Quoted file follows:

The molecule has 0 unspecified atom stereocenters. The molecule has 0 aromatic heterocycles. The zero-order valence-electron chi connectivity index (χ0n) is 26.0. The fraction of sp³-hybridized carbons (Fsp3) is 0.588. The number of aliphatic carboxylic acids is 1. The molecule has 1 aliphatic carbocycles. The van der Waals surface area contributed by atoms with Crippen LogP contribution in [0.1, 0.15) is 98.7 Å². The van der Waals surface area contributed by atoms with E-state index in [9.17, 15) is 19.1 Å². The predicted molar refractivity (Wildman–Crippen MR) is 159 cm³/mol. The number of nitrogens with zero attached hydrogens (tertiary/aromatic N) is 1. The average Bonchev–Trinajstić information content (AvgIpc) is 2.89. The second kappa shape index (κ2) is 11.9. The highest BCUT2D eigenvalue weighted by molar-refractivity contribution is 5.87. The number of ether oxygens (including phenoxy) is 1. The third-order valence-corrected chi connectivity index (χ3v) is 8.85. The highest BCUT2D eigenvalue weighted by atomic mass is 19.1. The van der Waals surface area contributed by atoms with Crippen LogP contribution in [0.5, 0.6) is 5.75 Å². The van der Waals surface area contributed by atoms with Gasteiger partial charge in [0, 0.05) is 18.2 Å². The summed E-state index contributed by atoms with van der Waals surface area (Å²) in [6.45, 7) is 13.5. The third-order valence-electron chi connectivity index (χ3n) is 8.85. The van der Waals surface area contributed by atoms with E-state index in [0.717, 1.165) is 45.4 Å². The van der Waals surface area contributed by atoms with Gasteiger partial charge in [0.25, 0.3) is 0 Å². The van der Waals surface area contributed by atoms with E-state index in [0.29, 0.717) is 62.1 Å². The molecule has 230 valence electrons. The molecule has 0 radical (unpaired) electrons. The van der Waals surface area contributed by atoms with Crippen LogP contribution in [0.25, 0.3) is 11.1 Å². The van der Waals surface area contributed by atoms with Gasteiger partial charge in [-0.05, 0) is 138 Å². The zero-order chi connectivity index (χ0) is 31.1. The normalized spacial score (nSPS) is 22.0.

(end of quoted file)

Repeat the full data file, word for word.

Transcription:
The molecule has 0 unspecified atom stereocenters. The molecule has 0 aromatic heterocycles. The zero-order valence-electron chi connectivity index (χ0n) is 26.0. The fraction of sp³-hybridized carbons (Fsp3) is 0.588. The number of aliphatic carboxylic acids is 1. The molecule has 1 aliphatic carbocycles. The van der Waals surface area contributed by atoms with Crippen LogP contribution in [0.1, 0.15) is 98.7 Å². The van der Waals surface area contributed by atoms with E-state index in [9.17, 15) is 19.1 Å². The predicted molar refractivity (Wildman–Crippen MR) is 159 cm³/mol. The number of nitrogens with zero attached hydrogens (tertiary/aromatic N) is 1. The average Bonchev–Trinajstić information content (AvgIpc) is 2.89. The second kappa shape index (κ2) is 11.9. The highest BCUT2D eigenvalue weighted by molar-refractivity contribution is 5.87. The number of ether oxygens (including phenoxy) is 1. The third-order valence-corrected chi connectivity index (χ3v) is 8.85. The highest BCUT2D eigenvalue weighted by atomic mass is 19.1. The van der Waals surface area contributed by atoms with Crippen LogP contribution in [0.5, 0.6) is 5.75 Å². The van der Waals surface area contributed by atoms with Gasteiger partial charge in [0, 0.05) is 18.2 Å². The summed E-state index contributed by atoms with van der Waals surface area (Å²) in [6.45, 7) is 13.5. The third-order valence-electron chi connectivity index (χ3n) is 8.85. The van der Waals surface area contributed by atoms with E-state index in [0.717, 1.165) is 45.4 Å². The van der Waals surface area contributed by atoms with Gasteiger partial charge in [0.25, 0.3) is 0 Å². The van der Waals surface area contributed by atoms with E-state index in [0.29, 0.717) is 62.1 Å². The molecule has 230 valence electrons. The molecule has 0 radical (unpaired) electrons. The van der Waals surface area contributed by atoms with Crippen LogP contribution in [0.25, 0.3) is 11.1 Å². The van der Waals surface area contributed by atoms with Gasteiger partial charge in [-0.05, 0) is 138 Å². The zero-order chi connectivity index (χ0) is 31.1. The normalized spacial score (nSPS) is 22.0.